The definition of the word differs. In Serbia, a kiosk is not a computer in a box with a chair for a visitor, nor a stall in the mall. It's the classic newspaper stand, though often it sells many other things, and sometimes no papers at all.
The difference is in the pedestrian traffic and where you can get it. There is much more of it in Serbia than you can imagine, in cities of different sizes, and is not limited to downtown. The distances are much shorter, the population density is higher, and the zoning doesn't exclude retail from residential areas.
In the nineties, when the unemployment started hitting hard, opening a kiosk on your lawn (or, far better, on the sidewalk of a bysier street) was often the only way to survive. They started sprouting everywhere, and you could buy almost anything, from cigarettes to condoms to books to DVDs, t-shirts, socks, shampoo, detergents, stationery, milk, cheese, umbrellas, fast food, ice-cream, lemonade, popcorn... whatever wasn't too bulky.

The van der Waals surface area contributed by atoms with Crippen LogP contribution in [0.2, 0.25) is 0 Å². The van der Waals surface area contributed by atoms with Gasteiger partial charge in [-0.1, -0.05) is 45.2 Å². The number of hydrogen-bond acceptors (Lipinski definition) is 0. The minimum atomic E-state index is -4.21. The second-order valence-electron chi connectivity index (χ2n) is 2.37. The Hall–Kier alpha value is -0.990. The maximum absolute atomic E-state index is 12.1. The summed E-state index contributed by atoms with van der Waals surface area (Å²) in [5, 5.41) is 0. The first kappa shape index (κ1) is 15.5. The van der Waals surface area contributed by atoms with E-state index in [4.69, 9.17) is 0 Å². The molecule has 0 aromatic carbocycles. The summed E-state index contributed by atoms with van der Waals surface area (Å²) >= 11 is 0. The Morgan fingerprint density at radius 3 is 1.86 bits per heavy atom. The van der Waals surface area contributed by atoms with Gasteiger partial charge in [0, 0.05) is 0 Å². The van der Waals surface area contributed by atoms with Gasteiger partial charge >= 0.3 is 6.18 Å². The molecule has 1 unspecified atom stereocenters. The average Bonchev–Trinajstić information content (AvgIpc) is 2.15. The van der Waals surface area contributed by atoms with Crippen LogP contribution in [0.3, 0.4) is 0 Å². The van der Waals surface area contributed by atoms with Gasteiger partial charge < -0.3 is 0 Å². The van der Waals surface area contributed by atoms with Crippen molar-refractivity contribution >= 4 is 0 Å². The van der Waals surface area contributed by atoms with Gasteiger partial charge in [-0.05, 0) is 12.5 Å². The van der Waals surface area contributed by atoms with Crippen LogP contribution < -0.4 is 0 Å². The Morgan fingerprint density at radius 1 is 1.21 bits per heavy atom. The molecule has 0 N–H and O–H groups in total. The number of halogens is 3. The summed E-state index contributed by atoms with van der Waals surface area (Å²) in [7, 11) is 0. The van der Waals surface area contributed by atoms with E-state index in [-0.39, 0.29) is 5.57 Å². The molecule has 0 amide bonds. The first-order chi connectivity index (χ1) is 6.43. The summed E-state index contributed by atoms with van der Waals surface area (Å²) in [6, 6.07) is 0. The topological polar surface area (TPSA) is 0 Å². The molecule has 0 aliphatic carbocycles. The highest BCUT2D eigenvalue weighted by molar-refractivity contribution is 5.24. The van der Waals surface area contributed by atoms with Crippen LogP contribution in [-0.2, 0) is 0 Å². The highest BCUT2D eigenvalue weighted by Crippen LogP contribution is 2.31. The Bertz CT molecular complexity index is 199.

They have been regulated somewhat meanwhile, so it's not that they are blocking your way or that they don't print a receipt (VAT - everyone must charge you tax and print a receipt, a copy of which goes by modem to the authorities immediately), and it's not as easy to get a permit as it used to be, but they are still thriving, though in smaller numbers. There are many closed ones in the outlying ends of cities, being supplanted with the network of smaller supermarkets.